USS Hardhead Reunion Sailors Visit SUBASE New London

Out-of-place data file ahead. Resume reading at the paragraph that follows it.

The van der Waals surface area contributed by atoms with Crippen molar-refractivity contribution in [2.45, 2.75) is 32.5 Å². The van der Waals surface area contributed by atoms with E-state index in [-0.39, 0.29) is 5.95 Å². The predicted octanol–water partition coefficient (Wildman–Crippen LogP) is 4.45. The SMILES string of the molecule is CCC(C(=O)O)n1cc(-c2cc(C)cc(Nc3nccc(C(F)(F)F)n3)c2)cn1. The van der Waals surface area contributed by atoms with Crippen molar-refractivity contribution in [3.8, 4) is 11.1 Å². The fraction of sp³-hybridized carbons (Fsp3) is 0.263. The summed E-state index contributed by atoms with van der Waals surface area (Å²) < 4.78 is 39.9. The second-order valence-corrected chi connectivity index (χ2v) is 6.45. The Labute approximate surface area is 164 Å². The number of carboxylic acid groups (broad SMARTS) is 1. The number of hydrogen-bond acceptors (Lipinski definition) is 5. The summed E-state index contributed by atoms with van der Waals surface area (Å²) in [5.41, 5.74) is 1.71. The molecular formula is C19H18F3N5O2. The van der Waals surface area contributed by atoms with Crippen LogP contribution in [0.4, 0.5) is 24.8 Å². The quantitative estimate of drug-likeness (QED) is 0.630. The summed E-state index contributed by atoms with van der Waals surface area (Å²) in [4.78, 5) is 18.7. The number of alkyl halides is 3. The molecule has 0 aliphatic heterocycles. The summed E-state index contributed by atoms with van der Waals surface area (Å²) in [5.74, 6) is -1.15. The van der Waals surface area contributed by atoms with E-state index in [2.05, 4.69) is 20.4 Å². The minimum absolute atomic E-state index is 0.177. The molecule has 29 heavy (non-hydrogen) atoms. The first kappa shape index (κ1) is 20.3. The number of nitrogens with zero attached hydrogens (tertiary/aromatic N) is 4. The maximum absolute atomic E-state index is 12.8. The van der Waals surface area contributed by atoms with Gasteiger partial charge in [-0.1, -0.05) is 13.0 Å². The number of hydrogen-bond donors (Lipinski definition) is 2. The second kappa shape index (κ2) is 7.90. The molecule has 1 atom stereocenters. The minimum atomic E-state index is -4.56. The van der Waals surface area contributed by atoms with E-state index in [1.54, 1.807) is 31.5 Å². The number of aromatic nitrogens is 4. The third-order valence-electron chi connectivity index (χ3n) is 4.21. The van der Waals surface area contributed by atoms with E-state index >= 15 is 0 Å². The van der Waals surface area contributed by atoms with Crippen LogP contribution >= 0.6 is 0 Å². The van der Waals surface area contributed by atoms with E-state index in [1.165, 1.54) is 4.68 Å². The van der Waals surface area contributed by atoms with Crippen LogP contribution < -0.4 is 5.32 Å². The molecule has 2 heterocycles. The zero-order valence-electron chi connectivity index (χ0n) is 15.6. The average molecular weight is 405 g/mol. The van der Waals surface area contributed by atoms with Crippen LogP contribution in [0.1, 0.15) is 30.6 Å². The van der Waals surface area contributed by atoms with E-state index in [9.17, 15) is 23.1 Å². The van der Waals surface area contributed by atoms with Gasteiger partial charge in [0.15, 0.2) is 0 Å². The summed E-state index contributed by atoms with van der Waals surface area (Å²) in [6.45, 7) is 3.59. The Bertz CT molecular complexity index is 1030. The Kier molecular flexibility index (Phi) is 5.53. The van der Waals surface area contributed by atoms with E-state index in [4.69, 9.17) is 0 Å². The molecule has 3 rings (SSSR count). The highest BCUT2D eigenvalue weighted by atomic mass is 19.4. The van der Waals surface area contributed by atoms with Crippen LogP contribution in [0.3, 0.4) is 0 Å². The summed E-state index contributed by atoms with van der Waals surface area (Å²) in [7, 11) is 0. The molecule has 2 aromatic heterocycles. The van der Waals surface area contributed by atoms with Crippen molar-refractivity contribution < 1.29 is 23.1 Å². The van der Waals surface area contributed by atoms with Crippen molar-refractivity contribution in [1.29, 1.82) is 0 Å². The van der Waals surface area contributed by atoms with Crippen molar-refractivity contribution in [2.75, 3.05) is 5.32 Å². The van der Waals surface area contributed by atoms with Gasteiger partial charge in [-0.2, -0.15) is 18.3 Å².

GROTON, Conn. (NNS) -- Sailors who served aboard USS Hardhead (SS 365), including those who served during war patrols in World War II, the Korean War and the Cold War, gathered this weekend for their biannual reunion at Naval Submarine Base New London, Oct. 21-22. Hardhead crew members and their families have been gathering in significant numbers every two years for a reunion in various locations throughout the United States. This year's reunion was hosted by retired Master Chief Electrician's Mate (SS) Jack Gallimore, president of the USS Hardhead Alumni Association and former Chief of the Boat for USS Hardhead."We gather every two years to simply share the friendships and memories from years past and to remember those who have served and those who have passed as shipmates," said Gallimore.Capt. Frank Lowery, chief of staff, Commander, Submarine Group 2 reflected on the crew's service throughout Hardhead's 28 years of operations in remarks as part of the crew's banquet. Recounting individual sea experiences the crew had relayed to him during the weekend, Lowery credited them as heroes to the Sailors currently serving in the submarine force."Submarines have and will continue to play an invaluable role in maintaining freedom of the seas by providing ready forces, conducting effective undersea operations and warfighting, and preparing for future operations now," said Lowery.One of the reunion members who taught Lowery a valuable lesson in submarine history was Irv Roth who served aboard the submarine from 1944 to 1945 and completed four war patrols. "The 'rig for dive' lessons Irv Roth taught me regarding Hardhead's first dive in Lake Michigan in 1944 are as applicable to our current submarines as they were to the crew in 1944," said Lowery.Lowery added that today's generations of submariners stand on the shoulders of those who came before them. "The lessons you passed to us from your experiences in war and peace, on operations in shallow water, on reconnoitering and on battle space preparations are vital," said Lowery. "We take the heritage of your six war patrols and your effective ASW operations during the Cold War with us into our current and future operations as part of the design for undersea warfare. You are the foundation that makes us what we are today."Lowery likened his children's love of baseball to that of being with the members of the Hardhead reunion. "My three children used to beg me to wait at the stadium after the game, so they could watch the professional players board the bus and maybe get an autograph," said Lowery. Being here with the Hardhead crew is, for me, exactly what my kids loved about the baseball stadium."I am here in the midst of my heroes, listening to their stories, seeing their camaraderie and being near greatness," said Lowery. "I am in awe of your service and extremely humbled to have had the chance to spend this time with you. Thank you for all you gave our Nation."During the banquet, reunion members paused to remember those shipmates who have passed on sharing a symbolic toast to honor their memory. The toast was provided by retired Capt. Dave Boyd, association vice president."Let us propose a toast to their continued well-being, with the heartfelt hope that we may see them at a future reunion of our gallant ship," said Boyd. Gallimore added that the reunions are more than connecting with shipmates, but forging bonds with others that share a tie with the World War II submarine. "At this reunion, we renew old acquaintances with our USS Hardhead shipmates. We also have the opportunity to meet new friends, like our five submarine Sailors who joined us tonight from the Submarine School's Silver Dolphins, since we are all tied together by the common bond of submarine service," said Boyd.
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